Friday, May 6, 2011

World-Building, Part 1: Characters

Everyone builds worlds differently.  Everyone writes differently.  I know there are so many writers out there who have built far more worlds than I have, but I'll share what I can from my experiences and I hope that you guys will share your thoughts and world-building techniques, too.

In all of the novels I have written and/or co-written, I've had the chance to develop several different types of worlds.  Each of these worlds required different types of building blocks to be established and I've learned different things from each one. 

I was torn between talking with setting and characters today, because they go hand-in-hand in many ways.  Of course you have to have a setting.  What is your setting?  A world covered with mountains?  Post-apocalyptic Earth where the only continent habitable now is Antarctica?  People living in boats, trains, floating cities, normal houses, caves?  You need to figure out what your world is like, and I will talk more about developing setting in my next world-building post.  Right now, I'm focusing on what I learn from characters, because when it comes down to it, I start my world-building with them.

I am a "character author."  My novels begin when a character walks into my head and says, "Hello, you're going to write my story! No, I don't care if you don't know what the setting or the plot is; you'll figure it out!  Now let me make myself comfortable in you brain and I'll poke at you with a stick until you figure out what kind of world this is."

More than that, characters are the eyes and ears and voice to tell the readers about your world.  (Unless you are telling the story in omniscient narrative, which I don't do--I would feel too disconnected from the characters.) I'm not talking about info-dumping; I'm talking about letting readers learn what the world is like by what a character sees, thinks, and does.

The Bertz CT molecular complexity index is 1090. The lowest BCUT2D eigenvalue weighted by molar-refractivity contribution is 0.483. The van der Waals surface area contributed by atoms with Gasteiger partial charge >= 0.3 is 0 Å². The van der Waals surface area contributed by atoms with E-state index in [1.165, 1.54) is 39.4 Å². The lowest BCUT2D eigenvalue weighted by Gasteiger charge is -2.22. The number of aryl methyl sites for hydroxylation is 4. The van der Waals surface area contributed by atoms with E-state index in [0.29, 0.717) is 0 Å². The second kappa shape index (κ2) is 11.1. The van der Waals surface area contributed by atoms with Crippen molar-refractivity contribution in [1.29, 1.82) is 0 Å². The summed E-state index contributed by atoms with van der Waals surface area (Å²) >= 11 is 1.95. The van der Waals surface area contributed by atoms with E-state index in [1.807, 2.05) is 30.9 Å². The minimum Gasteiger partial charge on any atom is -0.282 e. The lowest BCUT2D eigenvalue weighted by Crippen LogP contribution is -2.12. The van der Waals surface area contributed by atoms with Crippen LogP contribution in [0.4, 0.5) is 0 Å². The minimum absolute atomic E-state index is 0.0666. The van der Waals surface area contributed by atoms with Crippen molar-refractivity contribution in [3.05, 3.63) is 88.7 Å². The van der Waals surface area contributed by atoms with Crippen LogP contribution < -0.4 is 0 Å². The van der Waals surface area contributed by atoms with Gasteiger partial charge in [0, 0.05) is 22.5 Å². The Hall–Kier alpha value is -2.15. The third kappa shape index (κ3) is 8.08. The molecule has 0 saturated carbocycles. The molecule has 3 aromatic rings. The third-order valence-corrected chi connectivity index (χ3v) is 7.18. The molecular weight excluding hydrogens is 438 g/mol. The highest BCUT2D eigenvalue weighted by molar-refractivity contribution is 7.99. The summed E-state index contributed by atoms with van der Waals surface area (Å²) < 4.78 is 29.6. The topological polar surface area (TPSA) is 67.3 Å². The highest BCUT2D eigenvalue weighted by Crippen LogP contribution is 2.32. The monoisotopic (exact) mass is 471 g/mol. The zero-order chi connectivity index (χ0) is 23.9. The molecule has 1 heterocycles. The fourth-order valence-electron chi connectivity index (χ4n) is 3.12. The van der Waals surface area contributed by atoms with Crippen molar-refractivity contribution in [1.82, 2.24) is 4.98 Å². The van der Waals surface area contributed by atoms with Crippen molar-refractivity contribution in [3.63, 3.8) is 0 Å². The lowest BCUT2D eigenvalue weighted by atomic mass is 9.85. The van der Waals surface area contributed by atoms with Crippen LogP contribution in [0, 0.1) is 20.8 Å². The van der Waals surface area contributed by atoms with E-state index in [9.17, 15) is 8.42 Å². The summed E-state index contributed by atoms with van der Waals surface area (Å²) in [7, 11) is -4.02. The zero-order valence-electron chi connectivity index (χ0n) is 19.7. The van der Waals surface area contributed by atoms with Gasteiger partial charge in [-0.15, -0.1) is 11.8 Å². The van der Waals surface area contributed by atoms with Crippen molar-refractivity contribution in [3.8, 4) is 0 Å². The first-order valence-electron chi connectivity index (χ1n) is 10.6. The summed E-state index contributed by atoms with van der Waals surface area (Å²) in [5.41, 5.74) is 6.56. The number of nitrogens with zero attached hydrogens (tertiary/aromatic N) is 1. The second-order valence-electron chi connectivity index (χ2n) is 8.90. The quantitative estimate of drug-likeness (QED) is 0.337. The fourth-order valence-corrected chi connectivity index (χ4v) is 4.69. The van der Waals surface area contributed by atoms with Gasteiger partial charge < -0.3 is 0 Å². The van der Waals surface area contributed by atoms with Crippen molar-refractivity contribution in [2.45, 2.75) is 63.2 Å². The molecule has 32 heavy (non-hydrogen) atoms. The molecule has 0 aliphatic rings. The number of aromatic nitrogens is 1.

Let me throw some examples out there.

Example 1: Character sees a giant pointy-toothed cat and isn't fazed by it.  I know now that giant, ferocious looking cats are a natural part of this environment.  Character isn't afraid of it, maybe I shouldn't be worried either.


Example 2: Character observes a street full of people carrying white lilies.  She realizes that someone must have died, because white lilies are the symbol of death in this world.  Later in the story, someone approaches her with a white lily and I'm freaked out because: Ahhhh!! Who died!?!?


Example 3: Character loves this restaurant.  She goes there every week, and we find out through the gossip of a couple servers that her dad took her there when she was little.  After her dad died, she's come there by herself.  Later in the story, when the restaurant is destroyed in a storm, we feel the loss of the character's haven.


We didn't just learn about the characters, we learned about the world around them, what is happening in the story, and what their environment is like.

*What are your thoughts on characters and how they shape your world and settings?  Or do you come up with your world first and shape your characters around that?


  1. I'm so excited that you're doing this series! It's something I'm needing right now. But I did recently learn in a class that like you said, world-building comes through the characters. What they see, experience or feel in the world around them, whatever that world may be. No info dumping!

  2. Did you make those drawings yourself, you artistic little blogger you! hahaha, thanks for the e-mail back. replying tomorrow! :)

  3. Ruth-I'm excited to be doing it! We'll see how it goes. It's been so interesting to find ways to explain a fantasy world to people without info-dumping--but a lot of fun.

    Rebecca-LOL, stick figures in paint is about the extent of what I can draw. ;)

  4. Yay I'm glad I saw this post :) I must have missed it...